Log In

Diego Rivera Edit Profile

artist

Diego María de la Concepción Juan Nepomuceno Estanislao de la Rivera y Barrientos Acosta y Rodríguez, known as Diego Rivera, was a prominent Mexican painter. His large frescoes helped establish the Mexican mural movement in Mexican art.

Background

Diego Rivera was born in December of 1886 and first began creating art and murals at the age of three after the death of his twin brother. Young Diego's parents caught him drawing on the walls of their home but rather than punish him for it they instead nurtured his growing creativity. They installed canvas and chalkboard on the walls and let Rivera create as he saw fit.

Education

His talents were not lost as Rivera studied art at Mexico City's Academy of San Carlos starting at the age of 10. In 1907, Diego Rivera continued his education in Europe.

Career

In 1907 Rivera went to Madrid, Spain, and worked in the studio of Eduardo Chicharro.

Then in 1909 he moved to Paris, France.

In Paris he was influenced by impressionist painters, particularly Pierre-Auguste Renoir.

Later he worked in a postimpressionist style inspired by Paul Cézanne, Paul Gauguin, Georges Seurat, Henri Matisse, Raoul Dufy, and Amedeo Modigliani.

As Rivera continued his travels in Europe, he experimented more with his techniques and styles of painting.

The series of works he produced between 1913 and 1917 are cubist (a type of abstract art usually based on shapes or objects rather than pictures or scenes) in style.

Some of the pieces have Mexican themes, such as the Guerrillero (1915).

He continued his studies in Europe, traveling throughout Italy learning techniques of fresco (in which paint is applied to wet plaster) and mural painting before returning to Mexico in 1921.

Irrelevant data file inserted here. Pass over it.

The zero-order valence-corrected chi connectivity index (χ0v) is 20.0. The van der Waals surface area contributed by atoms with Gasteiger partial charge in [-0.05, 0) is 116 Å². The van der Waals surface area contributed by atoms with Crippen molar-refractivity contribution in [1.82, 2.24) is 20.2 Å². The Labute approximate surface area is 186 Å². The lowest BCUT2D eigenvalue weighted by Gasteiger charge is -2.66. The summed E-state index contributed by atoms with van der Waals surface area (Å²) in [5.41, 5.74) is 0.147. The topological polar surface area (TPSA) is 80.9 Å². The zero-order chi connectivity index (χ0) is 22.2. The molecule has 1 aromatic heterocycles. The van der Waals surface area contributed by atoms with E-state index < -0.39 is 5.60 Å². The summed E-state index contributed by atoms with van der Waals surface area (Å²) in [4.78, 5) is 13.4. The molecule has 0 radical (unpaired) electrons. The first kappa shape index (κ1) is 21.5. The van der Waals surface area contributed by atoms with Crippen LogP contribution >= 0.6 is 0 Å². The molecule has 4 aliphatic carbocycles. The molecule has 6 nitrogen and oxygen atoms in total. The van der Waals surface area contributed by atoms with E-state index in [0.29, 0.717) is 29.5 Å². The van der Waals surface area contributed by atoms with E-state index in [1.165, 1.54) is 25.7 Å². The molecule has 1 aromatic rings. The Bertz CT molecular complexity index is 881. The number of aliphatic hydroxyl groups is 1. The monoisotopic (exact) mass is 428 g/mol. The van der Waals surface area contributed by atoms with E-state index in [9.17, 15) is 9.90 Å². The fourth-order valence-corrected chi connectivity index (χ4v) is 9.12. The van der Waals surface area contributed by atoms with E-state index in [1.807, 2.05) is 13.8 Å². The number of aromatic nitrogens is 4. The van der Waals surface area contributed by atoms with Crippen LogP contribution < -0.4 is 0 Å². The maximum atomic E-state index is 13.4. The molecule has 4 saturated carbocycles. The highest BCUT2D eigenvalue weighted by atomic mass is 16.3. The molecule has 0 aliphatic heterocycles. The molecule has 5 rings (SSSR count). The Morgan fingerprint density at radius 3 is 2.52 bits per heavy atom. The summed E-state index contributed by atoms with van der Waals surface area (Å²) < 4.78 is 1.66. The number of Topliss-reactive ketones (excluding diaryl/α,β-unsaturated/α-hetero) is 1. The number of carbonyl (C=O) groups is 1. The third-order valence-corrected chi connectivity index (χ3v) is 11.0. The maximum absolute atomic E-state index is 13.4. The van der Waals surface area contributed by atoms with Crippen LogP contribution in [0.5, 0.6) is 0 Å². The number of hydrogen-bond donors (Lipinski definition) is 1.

Rivera believed that all people (not just people who could buy art or go to museums) should be able to view the art that he was creating.

Rivera had a great sense of color and an enormous talent for structuring his works.

The frescoes in the Auditorium of the National School of Agriculture in Chapingo (1927) are considered his masterpiece.

The oneness of the work and the quality of each of the different parts, particularly the feminine nudes, show off the height of his creative power.

The murals in the Palace of Cortés in Cuernavaca (1929 - 1930) depict the fight against the Spanish conquerors.

In San Francisco he painted murals for the Stock Exchange Luncheon Club and the California School of Fine Arts.

Two years later he had an exhibition at the Museum of Modern Art in New York City.

Rivera returned to New York and began painting a mural for Rockefeller Center (1933).

After Rivera and Kahlo returned to Mexico, he painted a mural for the Palace of Fine Arts in Mexico City (1934).

This was a copy of the project that he had started in Rockefeller Center.

In 1935 Rivera completed frescoes, which he had left unfinished in 1930, on the stairway in the National Palace.

These frescoes show Rivera's political beliefs and his support of Marxism.

In 1947 he painted a mural for the Hotel del Prado, A Dream in the Alameda.

A celebration of fifty years of art

In 1951 an exhibition honoring fifty years of Rivera's art took place in the Palace of Fine Arts.

His last works were mosaics for the stadium of the National University and for the Insurgents' Theater, and a fresco in the Social Security Hospital No. 1.

Achievements

  • His large frescoes helped establish the Mexican mural movement in Mexican art.

Politics

Rivera was a member of the Mexican Communist Party and many of his works included representations of his political beliefs.

Membership

He was a member of Mexican Communist Party.

Connections

Anyone who knows the tale of Rivera's relationship and marriage to Frida Kahlo knows he was prone to infidelity. Throughout his life he would have only four marriages (five if you count the re-marriage of himself and Kahlo after a year of divorce) but those were plagued with by Diego's unfaithfulness. He had several children in and out of wedlock. Art and women were at the top of Diego's list of things he could never live without and his long marriage to Kahlo underscored that their relationship held something for him that his shorter marriages didn't.

father:
Diego Rivera Acosta

mother:
María del Pilar Barrientos

spouse:
Guadalupe Marín

spouse:
Frida Kahlo

spouse:
Angelina Beloff

spouse:
Emma Hurtado

Brother:
Carlos

friend:
Piet Mondrian